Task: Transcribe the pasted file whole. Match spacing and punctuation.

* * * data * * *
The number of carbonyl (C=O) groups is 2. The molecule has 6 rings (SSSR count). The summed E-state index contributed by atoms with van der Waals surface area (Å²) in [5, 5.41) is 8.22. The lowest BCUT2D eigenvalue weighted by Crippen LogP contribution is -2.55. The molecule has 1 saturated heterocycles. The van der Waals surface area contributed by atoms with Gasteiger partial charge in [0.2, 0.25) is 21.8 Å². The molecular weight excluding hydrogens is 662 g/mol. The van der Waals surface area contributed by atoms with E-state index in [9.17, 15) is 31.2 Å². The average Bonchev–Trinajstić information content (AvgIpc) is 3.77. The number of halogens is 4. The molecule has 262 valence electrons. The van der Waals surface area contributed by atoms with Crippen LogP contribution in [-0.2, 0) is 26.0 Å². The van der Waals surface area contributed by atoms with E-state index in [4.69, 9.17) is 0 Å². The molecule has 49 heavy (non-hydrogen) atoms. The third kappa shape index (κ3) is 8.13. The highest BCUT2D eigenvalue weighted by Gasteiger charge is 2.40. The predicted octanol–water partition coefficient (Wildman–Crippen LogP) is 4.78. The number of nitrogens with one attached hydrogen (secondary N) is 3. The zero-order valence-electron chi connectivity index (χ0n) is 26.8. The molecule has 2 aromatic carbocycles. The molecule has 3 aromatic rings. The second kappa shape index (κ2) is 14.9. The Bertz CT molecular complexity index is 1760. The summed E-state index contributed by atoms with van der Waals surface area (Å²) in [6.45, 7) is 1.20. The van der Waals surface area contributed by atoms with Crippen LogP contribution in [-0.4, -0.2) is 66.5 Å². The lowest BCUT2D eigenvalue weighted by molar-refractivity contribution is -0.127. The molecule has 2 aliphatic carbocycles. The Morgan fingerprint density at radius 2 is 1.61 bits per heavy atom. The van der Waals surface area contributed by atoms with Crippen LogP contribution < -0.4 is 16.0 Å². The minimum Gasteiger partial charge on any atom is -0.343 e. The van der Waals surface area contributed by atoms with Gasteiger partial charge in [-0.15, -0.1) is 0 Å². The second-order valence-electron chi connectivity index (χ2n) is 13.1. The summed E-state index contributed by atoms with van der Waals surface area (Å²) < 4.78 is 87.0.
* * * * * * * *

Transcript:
The number of carbonyl (C=O) groups is 2. The molecule has 6 rings (SSSR count). The summed E-state index contributed by atoms with van der Waals surface area (Å²) in [5, 5.41) is 8.22. The lowest BCUT2D eigenvalue weighted by Crippen LogP contribution is -2.55. The molecule has 1 saturated heterocycles. The van der Waals surface area contributed by atoms with Gasteiger partial charge in [0.2, 0.25) is 21.8 Å². The molecular weight excluding hydrogens is 662 g/mol. The van der Waals surface area contributed by atoms with E-state index in [9.17, 15) is 31.2 Å². The average Bonchev–Trinajstić information content (AvgIpc) is 3.77. The number of halogens is 4. The molecule has 262 valence electrons. The van der Waals surface area contributed by atoms with Crippen LogP contribution in [-0.2, 0) is 26.0 Å². The van der Waals surface area contributed by atoms with E-state index in [4.69, 9.17) is 0 Å². The molecule has 49 heavy (non-hydrogen) atoms. The third kappa shape index (κ3) is 8.13. The highest BCUT2D eigenvalue weighted by Gasteiger charge is 2.40. The predicted octanol–water partition coefficient (Wildman–Crippen LogP) is 4.78. The number of nitrogens with one attached hydrogen (secondary N) is 3. The zero-order valence-electron chi connectivity index (χ0n) is 26.8. The molecule has 2 aromatic carbocycles. The molecule has 3 aromatic rings. The second kappa shape index (κ2) is 14.9. The Bertz CT molecular complexity index is 1760. The summed E-state index contributed by atoms with van der Waals surface area (Å²) in [6.45, 7) is 1.20. The van der Waals surface area contributed by atoms with Crippen LogP contribution in [-0.4, -0.2) is 66.5 Å². The lowest BCUT2D eigenvalue weighted by molar-refractivity contribution is -0.127. The molecule has 2 aliphatic carbocycles. The Morgan fingerprint density at radius 2 is 1.61 bits per heavy atom. The van der Waals surface area contributed by atoms with Crippen LogP contribution < -0.4 is 16.0 Å². The minimum Gasteiger partial charge on any atom is -0.343 e. The van der Waals surface area contributed by atoms with Gasteiger partial charge in [-0.15, -0.1) is 0 Å². The second-order valence-electron chi connectivity index (χ2n) is 13.1. The summed E-state index contributed by atoms with van der Waals surface area (Å²) < 4.78 is 87.0.